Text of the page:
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The largest of the Inner Hebrides, the Isle of Skye has become an increasingly popular destination as a place that looks like a fantasy come to life. With its breathtaking landscape of soaring emerald covered mountains, dramatic sea cliffs and unique rock formations, countless waterfalls and pools, it’s so stunning it’s almost surreal. In addition, to enjoy its natural beauty, you’ll find many things to do, including these fabulous options.
One of the top things to do for any traveler to the Isle of Skye is to hike to the Old Man of Storr on the Trotternish Ridge, known as one of the world’s most photographed landscapes. The large pinnacle of rock can be seen for miles around, and can be reached via a fairly easy 2.4-mile round trip hike. The popular walk gently climbs to the massive pinnacle that’s just one of the many impressive elements among the wide range of incredible rock features. The views from here, of the Sound of Raasay and out to the mainland beyond are absolutely jaw-dropping.
At the foot of the Black Cuillins near Glenbrittle are the legendary fairy pools. The crystal blue pools on the River Brittle aren’t exactly warm, but feel wonderfully refreshing after a hike. They were featured in the 2007 fantasy film “Stardust” and are also a great place for a picnic if you don’t want to brave the chilly water. The lush scenery makes it easy to imagine that fairies live here, and if you look closely, you might even be able to see them among the glen and twisted trees.
Dunvegan Castle is the only castle on the Isle of Skye, but as the ancestral home of the Chiefs of Clan MacLeod for over 800 years, it’s Scotland’s oldest continuously inhabited castle. While it’s worth a visit just to view the magnificent exterior, the castle is open for public tours. Inside, you can check out the fine art and other clan heirlooms including the Fairy Flag, the sacred banner that, as legend has it, was responsible for the MacLeods miraculous victories in battle. Outside, you’ll find gorgeous 18th-century formal gardens to explore as well. You can also embark on a boat trip out onto the loch to see a seal colony, browse the gift shops and dine at the onsite cafe.
Whisky, spelled without the “e” here, has been around almost as long as Scotland itself, so while you’re in Scotland you should really visit one of the many distilleries, including Talisker, right on the Isle of Skye. Tucked away on Skye’s remote west coast on the shores of Loch Harport, it’s been producing since 1830 and enjoys an incredibly picturesque location. The sea air also makes a difference in the results, imparting conspicuous elements to the whisky that’s known for its peaty, smokey taste. Visitors can take a tour and enjoy a tasting as well a round table chat over drams.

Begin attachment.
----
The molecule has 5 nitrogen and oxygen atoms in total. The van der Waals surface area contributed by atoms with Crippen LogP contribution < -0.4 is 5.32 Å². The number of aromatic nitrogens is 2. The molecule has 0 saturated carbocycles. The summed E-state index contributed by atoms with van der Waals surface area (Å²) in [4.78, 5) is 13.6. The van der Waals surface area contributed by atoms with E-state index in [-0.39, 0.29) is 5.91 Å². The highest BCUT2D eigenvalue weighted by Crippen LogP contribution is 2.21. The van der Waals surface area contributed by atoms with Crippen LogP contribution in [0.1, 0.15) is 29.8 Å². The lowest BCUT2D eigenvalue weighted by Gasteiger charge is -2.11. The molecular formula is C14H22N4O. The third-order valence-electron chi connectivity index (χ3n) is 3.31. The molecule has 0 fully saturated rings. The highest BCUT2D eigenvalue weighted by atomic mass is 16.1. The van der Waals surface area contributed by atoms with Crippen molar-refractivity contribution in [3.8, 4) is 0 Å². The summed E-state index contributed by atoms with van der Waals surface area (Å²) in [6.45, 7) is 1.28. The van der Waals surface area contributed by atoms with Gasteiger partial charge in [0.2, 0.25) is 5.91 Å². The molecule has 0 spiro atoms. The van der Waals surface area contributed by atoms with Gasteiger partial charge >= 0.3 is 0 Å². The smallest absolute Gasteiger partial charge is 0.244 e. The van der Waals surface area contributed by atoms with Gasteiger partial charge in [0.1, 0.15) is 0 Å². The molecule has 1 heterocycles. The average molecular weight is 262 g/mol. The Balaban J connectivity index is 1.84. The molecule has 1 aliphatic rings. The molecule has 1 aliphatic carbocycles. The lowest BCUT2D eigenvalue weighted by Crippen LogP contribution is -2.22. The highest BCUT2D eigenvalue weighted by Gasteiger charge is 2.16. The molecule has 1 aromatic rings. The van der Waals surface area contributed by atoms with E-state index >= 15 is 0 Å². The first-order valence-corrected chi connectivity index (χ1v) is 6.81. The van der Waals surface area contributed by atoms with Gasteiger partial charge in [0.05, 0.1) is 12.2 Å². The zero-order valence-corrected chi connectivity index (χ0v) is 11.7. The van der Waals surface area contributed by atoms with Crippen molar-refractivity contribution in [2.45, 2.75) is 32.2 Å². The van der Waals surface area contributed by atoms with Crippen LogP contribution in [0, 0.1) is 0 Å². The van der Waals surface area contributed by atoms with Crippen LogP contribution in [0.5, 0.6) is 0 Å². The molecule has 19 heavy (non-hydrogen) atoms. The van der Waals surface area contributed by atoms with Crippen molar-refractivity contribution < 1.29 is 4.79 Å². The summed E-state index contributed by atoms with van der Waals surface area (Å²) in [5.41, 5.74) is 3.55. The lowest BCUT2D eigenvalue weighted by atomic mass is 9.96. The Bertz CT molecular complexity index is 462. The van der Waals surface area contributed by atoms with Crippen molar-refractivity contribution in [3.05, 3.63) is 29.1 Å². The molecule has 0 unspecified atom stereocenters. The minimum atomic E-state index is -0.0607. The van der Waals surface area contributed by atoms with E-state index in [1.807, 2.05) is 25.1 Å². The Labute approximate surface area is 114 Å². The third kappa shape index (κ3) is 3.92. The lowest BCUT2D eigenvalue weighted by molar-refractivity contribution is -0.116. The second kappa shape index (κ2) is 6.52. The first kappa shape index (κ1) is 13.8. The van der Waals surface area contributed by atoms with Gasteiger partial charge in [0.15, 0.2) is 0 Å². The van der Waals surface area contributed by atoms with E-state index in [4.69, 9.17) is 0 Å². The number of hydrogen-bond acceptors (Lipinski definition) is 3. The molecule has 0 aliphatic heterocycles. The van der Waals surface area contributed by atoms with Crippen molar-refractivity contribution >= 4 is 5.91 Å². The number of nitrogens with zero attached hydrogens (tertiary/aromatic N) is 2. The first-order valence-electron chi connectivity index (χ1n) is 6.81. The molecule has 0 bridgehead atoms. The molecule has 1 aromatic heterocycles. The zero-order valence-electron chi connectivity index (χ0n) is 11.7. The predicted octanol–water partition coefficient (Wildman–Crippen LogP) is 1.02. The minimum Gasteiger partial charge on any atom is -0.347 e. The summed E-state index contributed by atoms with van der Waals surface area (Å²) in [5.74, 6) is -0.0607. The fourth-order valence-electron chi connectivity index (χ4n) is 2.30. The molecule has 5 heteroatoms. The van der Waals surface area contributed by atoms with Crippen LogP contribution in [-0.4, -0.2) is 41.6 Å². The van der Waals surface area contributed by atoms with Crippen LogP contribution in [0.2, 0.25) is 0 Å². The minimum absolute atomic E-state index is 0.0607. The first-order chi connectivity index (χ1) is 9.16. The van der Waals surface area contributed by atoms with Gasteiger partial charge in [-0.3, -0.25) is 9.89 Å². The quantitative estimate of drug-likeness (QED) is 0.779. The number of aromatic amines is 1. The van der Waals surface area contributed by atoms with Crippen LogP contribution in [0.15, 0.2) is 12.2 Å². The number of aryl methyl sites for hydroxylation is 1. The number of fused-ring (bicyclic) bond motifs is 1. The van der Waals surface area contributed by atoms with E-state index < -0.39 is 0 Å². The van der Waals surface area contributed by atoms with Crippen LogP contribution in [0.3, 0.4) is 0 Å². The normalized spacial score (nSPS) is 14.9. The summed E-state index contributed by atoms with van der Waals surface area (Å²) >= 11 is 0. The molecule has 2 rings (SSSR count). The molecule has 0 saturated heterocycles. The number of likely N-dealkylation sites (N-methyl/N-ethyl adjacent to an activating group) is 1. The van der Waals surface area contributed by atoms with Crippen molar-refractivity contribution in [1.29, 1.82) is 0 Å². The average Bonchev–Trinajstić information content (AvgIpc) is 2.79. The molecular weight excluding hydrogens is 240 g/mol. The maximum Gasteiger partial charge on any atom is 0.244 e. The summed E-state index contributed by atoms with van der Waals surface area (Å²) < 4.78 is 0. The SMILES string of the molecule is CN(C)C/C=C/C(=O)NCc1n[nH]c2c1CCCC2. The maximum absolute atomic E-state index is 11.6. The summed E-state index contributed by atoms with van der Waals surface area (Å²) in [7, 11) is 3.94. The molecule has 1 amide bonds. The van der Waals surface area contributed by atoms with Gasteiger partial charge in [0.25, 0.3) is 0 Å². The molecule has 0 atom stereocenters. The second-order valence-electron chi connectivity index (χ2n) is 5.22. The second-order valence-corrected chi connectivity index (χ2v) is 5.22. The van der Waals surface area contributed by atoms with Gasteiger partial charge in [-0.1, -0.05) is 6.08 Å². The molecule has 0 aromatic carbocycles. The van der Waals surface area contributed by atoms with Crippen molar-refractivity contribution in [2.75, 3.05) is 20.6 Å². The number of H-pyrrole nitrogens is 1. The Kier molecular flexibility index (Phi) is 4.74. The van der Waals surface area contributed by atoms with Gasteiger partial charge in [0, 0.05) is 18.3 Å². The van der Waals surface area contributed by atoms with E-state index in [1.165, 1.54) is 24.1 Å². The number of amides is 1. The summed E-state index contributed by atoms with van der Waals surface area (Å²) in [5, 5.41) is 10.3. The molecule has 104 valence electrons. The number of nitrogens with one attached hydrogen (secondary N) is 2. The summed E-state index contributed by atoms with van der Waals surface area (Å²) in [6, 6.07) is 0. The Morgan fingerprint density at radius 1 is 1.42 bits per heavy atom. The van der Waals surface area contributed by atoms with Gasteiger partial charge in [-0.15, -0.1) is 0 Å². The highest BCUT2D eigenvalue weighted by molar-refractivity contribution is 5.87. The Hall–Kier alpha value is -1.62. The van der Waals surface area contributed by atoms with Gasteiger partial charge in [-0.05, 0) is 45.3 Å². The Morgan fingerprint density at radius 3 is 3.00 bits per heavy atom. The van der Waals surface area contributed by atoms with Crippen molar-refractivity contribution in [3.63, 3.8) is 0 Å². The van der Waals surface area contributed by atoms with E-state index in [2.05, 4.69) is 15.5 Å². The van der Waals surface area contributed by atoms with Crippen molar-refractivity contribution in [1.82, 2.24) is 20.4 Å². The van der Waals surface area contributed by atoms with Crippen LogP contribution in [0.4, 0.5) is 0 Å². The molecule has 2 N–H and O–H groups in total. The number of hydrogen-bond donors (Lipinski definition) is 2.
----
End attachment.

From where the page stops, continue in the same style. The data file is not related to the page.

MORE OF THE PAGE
On Coral Beach, when the sun comes out, you might swear you’re in a tropical locale, that is until you touch the water. Located just north of Dunvegan Castle, while it’s called Coral Beach, it’s not actually coral, but the crushed bleached skeletons of red coralline seaweed. Regardless, that’s what gives the water its stunning tropical blue look under the rays of the sun. Absolutely magical, it’s an ideal place for beach combing, with countless pretty seashells just waiting to be discovered. As you wander down the beach, you’ll discover little pools that are often filled with interesting marine creatures too.
If you want a close up look at some of the wildlife on and around Skye, consider taking a boat trip from Portree. Stardust Boat Trips operate from Portree Harbour, with sightings just about guaranteed. You’ll head out onto Portree Bay and Raasay Sound, where in the summer, you’ll not only be able to view white tailed sea eagles, the largest and rarest bird of prey in the U.K., but seals, dolphins, whales and basking sharks. A dazzling array of other bird life is often spotted too, including puffins.
Some of the most epic views on the Isle of Skye require very little hiking, including two of the most awe-inspiring sights that can both be seen from the same observation point on the Trotternish Peninsula. The nearly 300-feet-high Kilt Rock looks incredibly similar to a pleaded kilt, made up of basalt columns that rest on a sandstone base. Mealt Falls plunges here from the top of the cliffs and onto the rocky coast below.
Located near Dunvegan, Neist Point Lighthouse creates an especially impressive scene as the westernmost point on the Isle of Skye. It’s also one of the best places for enjoying a sunset, and in the summertime, you might be able to glimpse basking sharks and whales too. From the very start of the path that leads to the lighthouse, you’ll be able to take in exceptional views of the surrounding cliffs, but the lighthouse itself isn’t seen until you walk back along the cliff to the right of the carpark if you want that picture-perfect photograph. If you’re into painting or sketching, this is one of the best spots on the island to capture.